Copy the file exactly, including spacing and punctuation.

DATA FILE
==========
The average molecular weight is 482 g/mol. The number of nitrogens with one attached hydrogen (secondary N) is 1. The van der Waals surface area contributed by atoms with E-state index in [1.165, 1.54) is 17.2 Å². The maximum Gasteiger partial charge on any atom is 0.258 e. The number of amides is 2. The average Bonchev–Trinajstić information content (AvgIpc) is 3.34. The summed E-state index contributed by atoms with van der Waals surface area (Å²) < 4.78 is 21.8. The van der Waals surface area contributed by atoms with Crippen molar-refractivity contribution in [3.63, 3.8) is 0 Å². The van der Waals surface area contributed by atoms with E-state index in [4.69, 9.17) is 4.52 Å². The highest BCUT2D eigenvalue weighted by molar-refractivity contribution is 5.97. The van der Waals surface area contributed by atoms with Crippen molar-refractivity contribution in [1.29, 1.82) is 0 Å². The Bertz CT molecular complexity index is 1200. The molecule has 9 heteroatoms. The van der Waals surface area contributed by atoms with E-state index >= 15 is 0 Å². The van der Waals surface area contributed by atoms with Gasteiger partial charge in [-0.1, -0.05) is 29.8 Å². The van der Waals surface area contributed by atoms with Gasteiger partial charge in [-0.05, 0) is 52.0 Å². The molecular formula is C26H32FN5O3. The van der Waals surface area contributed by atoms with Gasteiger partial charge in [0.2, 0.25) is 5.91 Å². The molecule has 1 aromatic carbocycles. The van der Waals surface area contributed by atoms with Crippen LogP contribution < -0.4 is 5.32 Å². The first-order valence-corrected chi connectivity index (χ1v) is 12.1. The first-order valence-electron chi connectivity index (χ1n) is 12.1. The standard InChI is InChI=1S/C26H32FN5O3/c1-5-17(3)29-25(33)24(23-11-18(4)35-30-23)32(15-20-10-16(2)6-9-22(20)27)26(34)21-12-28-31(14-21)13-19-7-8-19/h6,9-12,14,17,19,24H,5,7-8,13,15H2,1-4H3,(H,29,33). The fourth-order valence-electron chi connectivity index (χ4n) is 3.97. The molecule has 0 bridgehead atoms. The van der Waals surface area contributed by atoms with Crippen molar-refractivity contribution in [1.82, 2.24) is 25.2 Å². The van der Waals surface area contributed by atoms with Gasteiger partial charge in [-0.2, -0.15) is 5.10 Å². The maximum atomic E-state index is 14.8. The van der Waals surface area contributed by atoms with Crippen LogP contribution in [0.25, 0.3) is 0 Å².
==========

The average molecular weight is 482 g/mol. The number of nitrogens with one attached hydrogen (secondary N) is 1. The van der Waals surface area contributed by atoms with E-state index in [1.165, 1.54) is 17.2 Å². The maximum Gasteiger partial charge on any atom is 0.258 e. The number of amides is 2. The average Bonchev–Trinajstić information content (AvgIpc) is 3.34. The summed E-state index contributed by atoms with van der Waals surface area (Å²) < 4.78 is 21.8. The van der Waals surface area contributed by atoms with Crippen molar-refractivity contribution in [3.63, 3.8) is 0 Å². The van der Waals surface area contributed by atoms with E-state index in [4.69, 9.17) is 4.52 Å². The highest BCUT2D eigenvalue weighted by molar-refractivity contribution is 5.97. The van der Waals surface area contributed by atoms with Crippen molar-refractivity contribution in [1.29, 1.82) is 0 Å². The Bertz CT molecular complexity index is 1200. The molecule has 9 heteroatoms. The van der Waals surface area contributed by atoms with E-state index >= 15 is 0 Å². The van der Waals surface area contributed by atoms with Gasteiger partial charge in [-0.1, -0.05) is 29.8 Å². The van der Waals surface area contributed by atoms with Gasteiger partial charge in [-0.05, 0) is 52.0 Å². The molecular formula is C26H32FN5O3. The van der Waals surface area contributed by atoms with Gasteiger partial charge in [0.2, 0.25) is 5.91 Å². The molecule has 1 aromatic carbocycles. The van der Waals surface area contributed by atoms with Crippen LogP contribution < -0.4 is 5.32 Å². The first-order valence-corrected chi connectivity index (χ1v) is 12.1. The first-order valence-electron chi connectivity index (χ1n) is 12.1. The standard InChI is InChI=1S/C26H32FN5O3/c1-5-17(3)29-25(33)24(23-11-18(4)35-30-23)32(15-20-10-16(2)6-9-22(20)27)26(34)21-12-28-31(14-21)13-19-7-8-19/h6,9-12,14,17,19,24H,5,7-8,13,15H2,1-4H3,(H,29,33). The fourth-order valence-electron chi connectivity index (χ4n) is 3.97. The molecule has 0 bridgehead atoms. The van der Waals surface area contributed by atoms with Crippen molar-refractivity contribution in [1.82, 2.24) is 25.2 Å². The van der Waals surface area contributed by atoms with Gasteiger partial charge in [-0.2, -0.15) is 5.10 Å². The maximum atomic E-state index is 14.8. The van der Waals surface area contributed by atoms with Crippen LogP contribution in [0.25, 0.3) is 0 Å².